Ultrasound, photoacoustic, and magnetic resonance imaging to study hyperacute pathophysiology of traumatic and vascular brain injury

Ali Kamali, Laurel A. Dieckhaus, Emily C. Peters, Collin A. Preszler, Russell S. Witte, Paulo W. Pires, Elizabeth B. Hutchinson, Kaveh Laksari

Research output: Contribution to journalArticlepeer-review

3 Scopus citations


Background and Purpose: Cerebrovascular dynamics and pathomechanisms that evolve in the minutes and hours following traumatic vascular injury in the brain remain largely unknown. We investigated the pathophysiology evolution in mice within the first 3 hours after closed-head traumatic brain injury (TBI) and subarachnoid hemorrhage (SAH), two significant traumatic vascular injuries. Methods: We took a multimodal imaging approach using photoacoustic imaging, color Doppler ultrasound, and MRI to track injury outcomes using a variety of metrics. Results: Brain oxygenation and velocity-weighted volume of blood flow (VVF) values significantly decreased from baseline to 15 minutes after both TBI and SAH. TBI resulted in 19.2% and 41.0% ipsilateral oxygenation and VVF reductions 15 minutes postinjury, while SAH resulted in 43.9% and 85.0% ipsilateral oxygenation and VVF reduction (p <.001). We found partial recovery of oxygenation from 15 minutes to 3 hours after injury for TBI but not SAH. Hemorrhage, edema, reduced perfusion, and altered diffusivity were evident from MRI scans acquired 90-150 minutes after injury in both injury models, although the spatial distribution was mostly focal for TBI and diffuse for SAH. Conclusions: The results reveal that the cerebral oxygenation deficits immediately following injuries are reversible for TBI and irreversible for SAH. Our findings can inform future studies on mitigating these early responses to improve long-term recovery.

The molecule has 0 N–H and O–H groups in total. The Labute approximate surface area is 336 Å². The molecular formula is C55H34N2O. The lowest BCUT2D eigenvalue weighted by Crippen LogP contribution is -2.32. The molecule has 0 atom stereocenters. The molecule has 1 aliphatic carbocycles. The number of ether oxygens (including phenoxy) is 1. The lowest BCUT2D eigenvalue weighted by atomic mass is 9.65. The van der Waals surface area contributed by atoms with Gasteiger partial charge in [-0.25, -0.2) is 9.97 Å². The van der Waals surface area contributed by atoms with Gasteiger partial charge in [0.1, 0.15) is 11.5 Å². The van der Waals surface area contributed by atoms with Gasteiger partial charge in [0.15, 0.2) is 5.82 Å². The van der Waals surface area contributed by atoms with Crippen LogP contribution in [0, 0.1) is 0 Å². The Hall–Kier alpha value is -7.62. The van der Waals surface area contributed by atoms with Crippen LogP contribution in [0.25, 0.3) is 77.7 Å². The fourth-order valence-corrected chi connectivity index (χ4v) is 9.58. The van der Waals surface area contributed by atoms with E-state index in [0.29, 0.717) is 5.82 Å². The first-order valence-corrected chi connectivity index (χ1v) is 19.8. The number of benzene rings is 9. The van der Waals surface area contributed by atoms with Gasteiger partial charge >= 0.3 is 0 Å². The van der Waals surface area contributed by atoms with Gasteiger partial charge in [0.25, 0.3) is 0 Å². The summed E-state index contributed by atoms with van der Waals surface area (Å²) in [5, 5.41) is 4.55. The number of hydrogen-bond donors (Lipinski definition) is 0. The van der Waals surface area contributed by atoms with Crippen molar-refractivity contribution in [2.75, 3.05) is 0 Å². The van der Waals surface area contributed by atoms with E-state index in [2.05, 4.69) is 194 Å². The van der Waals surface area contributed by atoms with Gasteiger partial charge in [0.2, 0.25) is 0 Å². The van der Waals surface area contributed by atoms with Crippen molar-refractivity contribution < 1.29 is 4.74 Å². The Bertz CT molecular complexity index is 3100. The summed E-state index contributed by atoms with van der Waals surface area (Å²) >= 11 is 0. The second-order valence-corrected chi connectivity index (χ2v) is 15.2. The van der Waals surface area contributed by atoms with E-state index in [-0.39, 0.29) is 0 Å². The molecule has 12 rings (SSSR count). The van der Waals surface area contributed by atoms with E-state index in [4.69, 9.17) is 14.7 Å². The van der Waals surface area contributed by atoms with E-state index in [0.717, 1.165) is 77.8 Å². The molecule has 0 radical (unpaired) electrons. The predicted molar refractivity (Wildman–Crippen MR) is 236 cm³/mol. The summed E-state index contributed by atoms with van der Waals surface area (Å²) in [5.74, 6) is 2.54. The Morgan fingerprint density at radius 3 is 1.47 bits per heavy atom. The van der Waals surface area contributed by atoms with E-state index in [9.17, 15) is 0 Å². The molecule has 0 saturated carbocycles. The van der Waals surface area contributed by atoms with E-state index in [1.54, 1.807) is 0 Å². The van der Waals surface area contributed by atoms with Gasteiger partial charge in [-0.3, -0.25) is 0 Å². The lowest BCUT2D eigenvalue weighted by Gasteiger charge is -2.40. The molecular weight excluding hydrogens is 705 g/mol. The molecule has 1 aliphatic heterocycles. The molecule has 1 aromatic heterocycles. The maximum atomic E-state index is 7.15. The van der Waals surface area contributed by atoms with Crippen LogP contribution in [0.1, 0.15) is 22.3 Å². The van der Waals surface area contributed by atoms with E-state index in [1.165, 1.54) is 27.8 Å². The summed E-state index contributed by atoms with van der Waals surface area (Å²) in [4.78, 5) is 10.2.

Original languageEnglish (US)
Pages (from-to)534-546
Number of pages13
JournalJournal of Neuroimaging
Issue number4
StatePublished - Jul 1 2023


  • medical image analysis
  • multimodal imaging
  • traumatic brain injury

ASJC Scopus subject areas

  • Radiology Nuclear Medicine and imaging
  • Clinical Neurology


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